[PATCH v8 0/8] Fork brute force attack mitigation
john.wood at gmx.com
Fri Jun 11 15:41:23 UTC 2021
On Wed, Jun 09, 2021 at 09:52:29AM -0700, Kees Cook wrote:
> On Tue, Jun 08, 2021 at 04:38:15PM -0700, Andi Kleen wrote:
> > On 6/8/2021 4:19 PM, Kees Cook wrote:
> > > On Sat, Jun 05, 2021 at 05:03:57PM +0200, John Wood wrote:
> > > > [...]
> > > > the kselftest to avoid the detection ;) ). So, in this version, to track
> > > > all the statistical data (info related with application crashes), the
> > > > extended attributes feature for the executable files are used. The xattr is
> > > > also used to mark the executables as "not allowed" when an attack is
> > > > detected. Then, the execve system call rely on this flag to avoid following
> > > > executions of this file.
> > >
> > > I have some concerns about this being actually usable and not creating
> > > DoS situations. For example, let's say an attacker had found a hard-to-hit
> > > bug in "sudo", and starts brute forcing it. When the brute LSM notices,
> > > it'll make "sudo" unusable for the entire system, yes?
> > >
> > > And a reboot won't fix it, either, IIUC.
> > >
> > The whole point of the mitigation is to trade potential attacks against DOS.
> > If you're worried about DOS the whole thing is not for you.
> Right, but there's no need to make a system unusable for everyone else.
> There's nothing here that relaxes the defense (i.e. stop spawning apache
> for 10 minutes). Writing it to disk with nothing that undoes it seems a
> bit too much. :)
Here I have merge the first reply.
> It seems like there is a need to track "user" running "prog", and have
> that be timed out. Are there use-cases here where that wouldn't be
Ok, what do you think of the following proposal:
Add an uid_t field to the structure saved in the xattr. So this struct
faults: Number of crashes.
nsecs: Last crash timestamp as the number of nanoseconds in the
International Atomic Time (TAI) reference.
period: Crash period's moving average.
flags: Statistics flags.
uid: User id not allowed to run the executable.
The logic would be the following:
1. faults, nsecs and period are updated in every crash and is a common info
for all the users.
2. If the max number of faults is reached, it is "not allowed" to run the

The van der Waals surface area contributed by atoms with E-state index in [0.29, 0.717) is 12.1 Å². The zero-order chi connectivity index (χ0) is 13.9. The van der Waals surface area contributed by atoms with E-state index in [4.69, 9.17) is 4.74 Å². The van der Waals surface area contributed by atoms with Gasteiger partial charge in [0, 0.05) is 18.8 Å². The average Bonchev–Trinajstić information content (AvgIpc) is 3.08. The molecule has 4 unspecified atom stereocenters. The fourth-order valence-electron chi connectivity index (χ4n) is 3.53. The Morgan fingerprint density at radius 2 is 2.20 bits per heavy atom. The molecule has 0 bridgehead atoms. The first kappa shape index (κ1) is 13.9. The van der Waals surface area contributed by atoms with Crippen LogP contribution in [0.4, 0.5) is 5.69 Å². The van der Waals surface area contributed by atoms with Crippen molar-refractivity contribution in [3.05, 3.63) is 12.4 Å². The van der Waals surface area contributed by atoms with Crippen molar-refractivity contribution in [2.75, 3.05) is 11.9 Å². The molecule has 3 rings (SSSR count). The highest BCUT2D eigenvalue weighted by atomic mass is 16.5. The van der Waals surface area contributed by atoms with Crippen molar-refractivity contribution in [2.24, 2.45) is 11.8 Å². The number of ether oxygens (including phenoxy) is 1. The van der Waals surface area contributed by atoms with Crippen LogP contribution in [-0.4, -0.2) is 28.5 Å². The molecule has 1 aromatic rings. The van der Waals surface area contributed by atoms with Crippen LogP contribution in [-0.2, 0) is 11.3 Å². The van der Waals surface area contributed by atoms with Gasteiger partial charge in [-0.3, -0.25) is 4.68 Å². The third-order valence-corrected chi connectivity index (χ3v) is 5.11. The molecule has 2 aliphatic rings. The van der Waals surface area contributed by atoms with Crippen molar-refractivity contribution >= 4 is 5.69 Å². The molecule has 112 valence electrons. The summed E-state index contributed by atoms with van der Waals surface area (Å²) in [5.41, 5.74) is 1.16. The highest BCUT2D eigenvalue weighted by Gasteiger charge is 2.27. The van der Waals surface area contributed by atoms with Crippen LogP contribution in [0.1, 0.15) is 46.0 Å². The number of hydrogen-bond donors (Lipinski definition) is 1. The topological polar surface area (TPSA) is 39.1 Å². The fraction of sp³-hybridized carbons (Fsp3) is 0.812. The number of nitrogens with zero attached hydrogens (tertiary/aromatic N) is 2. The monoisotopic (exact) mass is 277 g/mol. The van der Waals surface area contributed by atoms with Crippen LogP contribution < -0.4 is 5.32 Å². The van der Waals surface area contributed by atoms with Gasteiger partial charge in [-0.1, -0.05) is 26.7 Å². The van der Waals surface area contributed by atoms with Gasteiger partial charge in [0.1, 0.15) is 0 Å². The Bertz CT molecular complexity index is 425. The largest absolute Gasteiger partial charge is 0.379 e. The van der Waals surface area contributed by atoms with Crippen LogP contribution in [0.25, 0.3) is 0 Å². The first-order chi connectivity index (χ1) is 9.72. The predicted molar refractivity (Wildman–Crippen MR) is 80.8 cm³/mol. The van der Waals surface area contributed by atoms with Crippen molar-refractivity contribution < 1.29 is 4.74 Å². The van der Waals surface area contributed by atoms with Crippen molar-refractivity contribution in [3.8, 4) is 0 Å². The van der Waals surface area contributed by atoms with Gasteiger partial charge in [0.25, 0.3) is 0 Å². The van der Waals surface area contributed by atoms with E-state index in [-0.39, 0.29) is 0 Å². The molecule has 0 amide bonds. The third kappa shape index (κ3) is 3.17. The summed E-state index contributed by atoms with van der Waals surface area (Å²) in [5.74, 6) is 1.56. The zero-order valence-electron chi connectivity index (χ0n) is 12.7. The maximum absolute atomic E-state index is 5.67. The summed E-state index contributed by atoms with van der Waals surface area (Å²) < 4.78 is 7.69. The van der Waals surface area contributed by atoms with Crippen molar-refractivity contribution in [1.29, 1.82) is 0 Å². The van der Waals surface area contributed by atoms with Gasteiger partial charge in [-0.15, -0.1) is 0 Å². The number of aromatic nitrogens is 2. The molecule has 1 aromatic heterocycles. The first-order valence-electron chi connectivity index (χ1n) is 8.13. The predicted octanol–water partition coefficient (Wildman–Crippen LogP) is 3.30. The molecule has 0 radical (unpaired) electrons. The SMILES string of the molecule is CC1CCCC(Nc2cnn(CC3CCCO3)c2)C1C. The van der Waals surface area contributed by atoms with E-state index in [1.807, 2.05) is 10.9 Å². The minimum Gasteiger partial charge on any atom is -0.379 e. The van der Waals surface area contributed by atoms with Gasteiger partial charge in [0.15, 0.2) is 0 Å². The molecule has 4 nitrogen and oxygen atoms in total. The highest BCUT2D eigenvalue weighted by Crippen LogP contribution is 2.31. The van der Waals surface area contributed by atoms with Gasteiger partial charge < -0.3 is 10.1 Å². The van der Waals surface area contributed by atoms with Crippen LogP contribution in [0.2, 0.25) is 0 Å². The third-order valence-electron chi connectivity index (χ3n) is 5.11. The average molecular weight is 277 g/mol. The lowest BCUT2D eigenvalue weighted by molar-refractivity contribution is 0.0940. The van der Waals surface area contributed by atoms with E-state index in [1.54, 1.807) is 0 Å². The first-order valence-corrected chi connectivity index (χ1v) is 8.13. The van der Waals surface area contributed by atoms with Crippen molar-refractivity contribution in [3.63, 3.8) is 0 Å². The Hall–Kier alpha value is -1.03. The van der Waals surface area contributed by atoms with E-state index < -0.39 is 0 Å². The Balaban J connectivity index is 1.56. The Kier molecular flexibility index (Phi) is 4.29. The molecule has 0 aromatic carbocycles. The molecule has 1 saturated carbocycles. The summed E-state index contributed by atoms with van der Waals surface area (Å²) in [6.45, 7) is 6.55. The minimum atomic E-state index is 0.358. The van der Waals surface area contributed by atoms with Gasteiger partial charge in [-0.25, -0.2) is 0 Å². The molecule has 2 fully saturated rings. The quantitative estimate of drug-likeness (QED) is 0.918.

executable by any user. This condition blocks the file until root clear
the xattr. No timeout.
3. When an attack is detected the uid of the user that is running the app
is saved in the xattr and the executable is marked as "not allowed" to
run by this user. The "not allowed" state has a timeout (more below).
4. When someone tries to run the executable, if his uid is different from
the uid saved in the xattr, then the operation is "allowed".
5. When someone tries to run the executable, if his uid is equal to the
uid saved in the xattr, then the operation is "not allowed". This user
is banned for a timeout.
6. When someone tries to run the executable and the timeout has expired,
the operation is "allowed" and the saved uid is removed.
7. If the executable crashes again when it is run by a user different from
the one saved in the xattr (and the timeout has no expired), the file
is marked as "not allowed" to run by any user. All users are banned for
The timeout: I think there are two options here.
1. A fixed timeout set by a sysctl attribute.
2. A dynamic timeout calculated from the info stored in the xattr. The
timeout would be the needed period to guarantee that when the app is
run again and it crashes, the attack detection will not be triggered.
To be more clear I expose the formulas:
Mathematically the application crash period's EMA can be expressed as
period_ema[i] = period[i] * weight + period_ema[i - 1] * (1 - weight)
If we isolate period:
period[i] = (period_ema[i] - period_ema[i - 1] * (1 - weight)) / weight
Where period_ema[i] is the "crash_period_threshold", period_ema[i - 1]
is the last period ema saved in the xattr and period[i] is the dynamic
As a final point. Possibly there are more cases but the logic would be the
one explained. I think that it is not necessary to save the uid for every
user that crashes the app nor the crashes info for every user. If more
than one user crashes the application, something "bad" is happening. So,
all users are banned for a timeout. This way the info saved in the xattr
has a fixed size and we prevent an attacker from abusing this size.
I hope this proposal can be enough. What do you think?
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